Two teens are alive after two days missing on Mount of the Holy Cross
EAGLE COUNTY — Two Colorado Springs teenagers were cold and tired but alive after spending two nights lost on Mount of the Holy Cross.
“We have two live finds!” said Dan Smith with Vail Mountain Rescue. “They were just very cold and a little bit worse for wear.”
Tommy Hendricks, 18, and Matt Smith, 17, called family at 7 p.m. Monday to say they had summited the 14,012-foot summit, and were on their way down.
They did not return and were reported missing Tuesday when they were overdue, said Jessie Mosher, public information officer with the Eagle County Sheriff’s Office.
Hendricks’ phone died and texts sent to Smith weren’t returned, Hendricks’ mother, Peggy Hendricks, told the Colorado Springs Gazette.
Ground crews searched during Tuesday’s storms, and three dozen searchers started again early Wednesday morning, joined by helicopters from three agencies: Colorado National Guard’s HAATS crew, Flight for Life and Colorado Fire Prevention, Mosher said.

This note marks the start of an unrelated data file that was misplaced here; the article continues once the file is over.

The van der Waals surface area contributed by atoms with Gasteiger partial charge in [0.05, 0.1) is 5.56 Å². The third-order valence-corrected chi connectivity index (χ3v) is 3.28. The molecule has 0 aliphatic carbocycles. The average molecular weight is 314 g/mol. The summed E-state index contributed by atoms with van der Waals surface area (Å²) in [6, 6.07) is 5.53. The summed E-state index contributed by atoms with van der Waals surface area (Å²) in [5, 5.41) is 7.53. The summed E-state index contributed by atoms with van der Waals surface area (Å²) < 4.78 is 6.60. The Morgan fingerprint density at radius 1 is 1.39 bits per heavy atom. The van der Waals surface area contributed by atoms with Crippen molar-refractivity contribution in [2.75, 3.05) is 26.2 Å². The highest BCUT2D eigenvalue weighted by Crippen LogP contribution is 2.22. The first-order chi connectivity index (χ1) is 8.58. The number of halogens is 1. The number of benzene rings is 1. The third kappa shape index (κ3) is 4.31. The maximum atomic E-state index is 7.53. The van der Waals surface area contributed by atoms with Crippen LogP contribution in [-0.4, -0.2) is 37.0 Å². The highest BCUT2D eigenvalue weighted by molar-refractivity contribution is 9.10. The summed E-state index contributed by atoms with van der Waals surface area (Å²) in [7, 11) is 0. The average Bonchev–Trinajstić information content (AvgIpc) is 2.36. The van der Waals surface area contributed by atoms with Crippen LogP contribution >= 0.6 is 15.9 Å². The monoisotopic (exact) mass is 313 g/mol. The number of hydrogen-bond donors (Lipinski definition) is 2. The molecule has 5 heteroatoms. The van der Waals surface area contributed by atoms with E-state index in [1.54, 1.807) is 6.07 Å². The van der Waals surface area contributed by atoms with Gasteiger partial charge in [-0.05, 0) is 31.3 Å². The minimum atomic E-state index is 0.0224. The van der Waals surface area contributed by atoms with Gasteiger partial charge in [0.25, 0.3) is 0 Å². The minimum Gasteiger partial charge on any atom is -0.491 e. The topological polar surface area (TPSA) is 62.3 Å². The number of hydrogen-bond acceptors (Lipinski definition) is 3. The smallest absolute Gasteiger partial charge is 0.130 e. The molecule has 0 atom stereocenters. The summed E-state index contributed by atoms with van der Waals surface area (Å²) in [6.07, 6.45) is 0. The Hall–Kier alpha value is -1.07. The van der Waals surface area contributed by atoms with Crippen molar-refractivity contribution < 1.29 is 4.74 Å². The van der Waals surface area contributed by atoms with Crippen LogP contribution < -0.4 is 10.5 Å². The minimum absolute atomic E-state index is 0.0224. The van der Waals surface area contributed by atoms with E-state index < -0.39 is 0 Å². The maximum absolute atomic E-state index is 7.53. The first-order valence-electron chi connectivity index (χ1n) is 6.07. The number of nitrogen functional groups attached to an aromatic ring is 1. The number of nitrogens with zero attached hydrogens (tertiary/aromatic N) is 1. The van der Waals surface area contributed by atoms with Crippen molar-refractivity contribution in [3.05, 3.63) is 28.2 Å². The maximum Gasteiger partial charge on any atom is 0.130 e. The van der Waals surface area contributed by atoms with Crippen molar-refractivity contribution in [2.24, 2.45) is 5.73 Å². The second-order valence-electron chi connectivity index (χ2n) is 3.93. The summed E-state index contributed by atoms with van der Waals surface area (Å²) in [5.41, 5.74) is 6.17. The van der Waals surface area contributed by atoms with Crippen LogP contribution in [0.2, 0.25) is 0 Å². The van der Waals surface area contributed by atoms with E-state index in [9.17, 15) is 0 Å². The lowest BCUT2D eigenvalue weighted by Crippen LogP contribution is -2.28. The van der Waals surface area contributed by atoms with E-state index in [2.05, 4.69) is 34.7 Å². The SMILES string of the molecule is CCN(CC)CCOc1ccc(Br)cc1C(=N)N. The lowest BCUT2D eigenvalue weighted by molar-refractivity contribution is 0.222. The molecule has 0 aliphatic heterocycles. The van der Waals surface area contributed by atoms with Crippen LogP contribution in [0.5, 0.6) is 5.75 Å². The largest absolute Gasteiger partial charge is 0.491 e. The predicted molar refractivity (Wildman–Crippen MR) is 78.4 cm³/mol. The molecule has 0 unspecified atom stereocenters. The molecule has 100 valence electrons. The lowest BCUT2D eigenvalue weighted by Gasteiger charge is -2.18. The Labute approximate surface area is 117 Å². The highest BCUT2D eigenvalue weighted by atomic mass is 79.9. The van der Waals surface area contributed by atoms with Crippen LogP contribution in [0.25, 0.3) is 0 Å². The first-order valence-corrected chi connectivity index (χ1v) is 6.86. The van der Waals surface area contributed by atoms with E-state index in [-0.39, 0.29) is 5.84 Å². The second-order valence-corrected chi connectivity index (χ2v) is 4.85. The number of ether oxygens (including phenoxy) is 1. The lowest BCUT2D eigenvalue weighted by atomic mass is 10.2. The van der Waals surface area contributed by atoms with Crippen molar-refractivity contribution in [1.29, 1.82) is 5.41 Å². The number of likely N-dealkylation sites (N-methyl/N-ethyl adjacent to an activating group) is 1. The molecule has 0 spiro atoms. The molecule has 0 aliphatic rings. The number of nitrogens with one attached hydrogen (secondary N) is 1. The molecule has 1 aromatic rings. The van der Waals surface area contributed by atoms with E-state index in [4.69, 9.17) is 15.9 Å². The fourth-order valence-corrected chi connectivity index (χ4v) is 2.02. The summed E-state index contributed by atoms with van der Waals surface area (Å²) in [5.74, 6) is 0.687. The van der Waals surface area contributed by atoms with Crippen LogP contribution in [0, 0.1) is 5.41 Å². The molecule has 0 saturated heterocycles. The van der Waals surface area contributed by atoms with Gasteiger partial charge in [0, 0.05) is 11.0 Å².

Hendricks and Smith were flown off the mountain and by 3:30 p.m. were being checked out in an ambulance in Freedom Park in Edwards, where the helicopter took them.
They are both safe and in good health, Mosher said.
“It’s a great Thanksgiving story,” Smith said.
The pair left Colorado Springs on Sunday afternoon for Mount of the Holy Cross and camped overnight before summiting Monday.
Both of them have hiking and camping experience and were reasonably prepared with sleeping bags and food, Mosher said.
“I think any time that we have cold weather and storms and hikers who we haven’t been in contact with we definitely take every action we can to find them as soon as possible,” Mosher said.
Hendricks and Smith are students at Coronado High School in Colorado Springs. Their Facebook pages list Hendricks as a senior and Smith as a junior. Both were said to be experienced climbers who have summited several of Colorado’s 14ers.
On Hendricks’ Facebook page, “Adventures with Tommy Hendricks,” he says “the mountains are like a second home to me and always have been, and always will be.” He also writes that he’s trying to become a sponsored rock climber.
To summit Mount of the Holy Cross, climbers must complete 12 miles round trip with an elevation gain of 5,600 feet.
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